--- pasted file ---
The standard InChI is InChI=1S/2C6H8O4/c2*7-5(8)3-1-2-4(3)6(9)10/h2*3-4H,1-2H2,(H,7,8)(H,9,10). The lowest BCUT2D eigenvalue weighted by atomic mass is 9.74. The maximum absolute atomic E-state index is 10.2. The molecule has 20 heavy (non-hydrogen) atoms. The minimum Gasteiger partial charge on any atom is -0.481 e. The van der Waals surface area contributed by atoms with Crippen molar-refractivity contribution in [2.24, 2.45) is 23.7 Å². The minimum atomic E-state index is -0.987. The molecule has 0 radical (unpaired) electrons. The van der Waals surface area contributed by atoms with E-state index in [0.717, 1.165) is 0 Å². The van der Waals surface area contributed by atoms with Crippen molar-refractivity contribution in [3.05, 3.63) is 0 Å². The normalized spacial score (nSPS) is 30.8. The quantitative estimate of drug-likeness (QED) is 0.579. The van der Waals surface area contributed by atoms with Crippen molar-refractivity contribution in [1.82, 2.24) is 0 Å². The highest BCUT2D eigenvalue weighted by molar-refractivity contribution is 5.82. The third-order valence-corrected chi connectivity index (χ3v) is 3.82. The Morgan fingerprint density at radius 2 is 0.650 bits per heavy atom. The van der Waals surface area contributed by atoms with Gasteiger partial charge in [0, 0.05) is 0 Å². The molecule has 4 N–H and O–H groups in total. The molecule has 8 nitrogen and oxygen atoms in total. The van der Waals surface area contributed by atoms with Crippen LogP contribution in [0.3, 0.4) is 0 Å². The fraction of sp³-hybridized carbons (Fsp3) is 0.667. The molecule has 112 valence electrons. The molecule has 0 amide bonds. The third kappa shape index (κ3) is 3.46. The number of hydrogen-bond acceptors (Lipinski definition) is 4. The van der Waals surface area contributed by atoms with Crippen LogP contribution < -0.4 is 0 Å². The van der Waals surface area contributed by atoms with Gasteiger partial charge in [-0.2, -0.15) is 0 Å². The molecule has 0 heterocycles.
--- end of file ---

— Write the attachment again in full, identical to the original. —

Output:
The standard InChI is InChI=1S/2C6H8O4/c2*7-5(8)3-1-2-4(3)6(9)10/h2*3-4H,1-2H2,(H,7,8)(H,9,10). The lowest BCUT2D eigenvalue weighted by atomic mass is 9.74. The maximum absolute atomic E-state index is 10.2. The molecule has 20 heavy (non-hydrogen) atoms. The minimum Gasteiger partial charge on any atom is -0.481 e. The van der Waals surface area contributed by atoms with Crippen molar-refractivity contribution in [2.24, 2.45) is 23.7 Å². The minimum atomic E-state index is -0.987. The molecule has 0 radical (unpaired) electrons. The van der Waals surface area contributed by atoms with E-state index in [0.717, 1.165) is 0 Å². The van der Waals surface area contributed by atoms with Crippen molar-refractivity contribution in [3.05, 3.63) is 0 Å². The normalized spacial score (nSPS) is 30.8. The quantitative estimate of drug-likeness (QED) is 0.579. The van der Waals surface area contributed by atoms with Crippen molar-refractivity contribution in [1.82, 2.24) is 0 Å². The highest BCUT2D eigenvalue weighted by molar-refractivity contribution is 5.82. The third-order valence-corrected chi connectivity index (χ3v) is 3.82. The Morgan fingerprint density at radius 2 is 0.650 bits per heavy atom. The van der Waals surface area contributed by atoms with Gasteiger partial charge in [0, 0.05) is 0 Å². The molecule has 4 N–H and O–H groups in total. The molecule has 8 nitrogen and oxygen atoms in total. The van der Waals surface area contributed by atoms with Crippen LogP contribution in [0.3, 0.4) is 0 Å². The fraction of sp³-hybridized carbons (Fsp3) is 0.667. The molecule has 112 valence electrons. The molecule has 0 amide bonds. The third kappa shape index (κ3) is 3.46. The number of hydrogen-bond acceptors (Lipinski definition) is 4. The van der Waals surface area contributed by atoms with Crippen LogP contribution < -0.4 is 0 Å². The van der Waals surface area contributed by atoms with Gasteiger partial charge in [-0.2, -0.15) is 0 Å². The molecule has 0 heterocycles.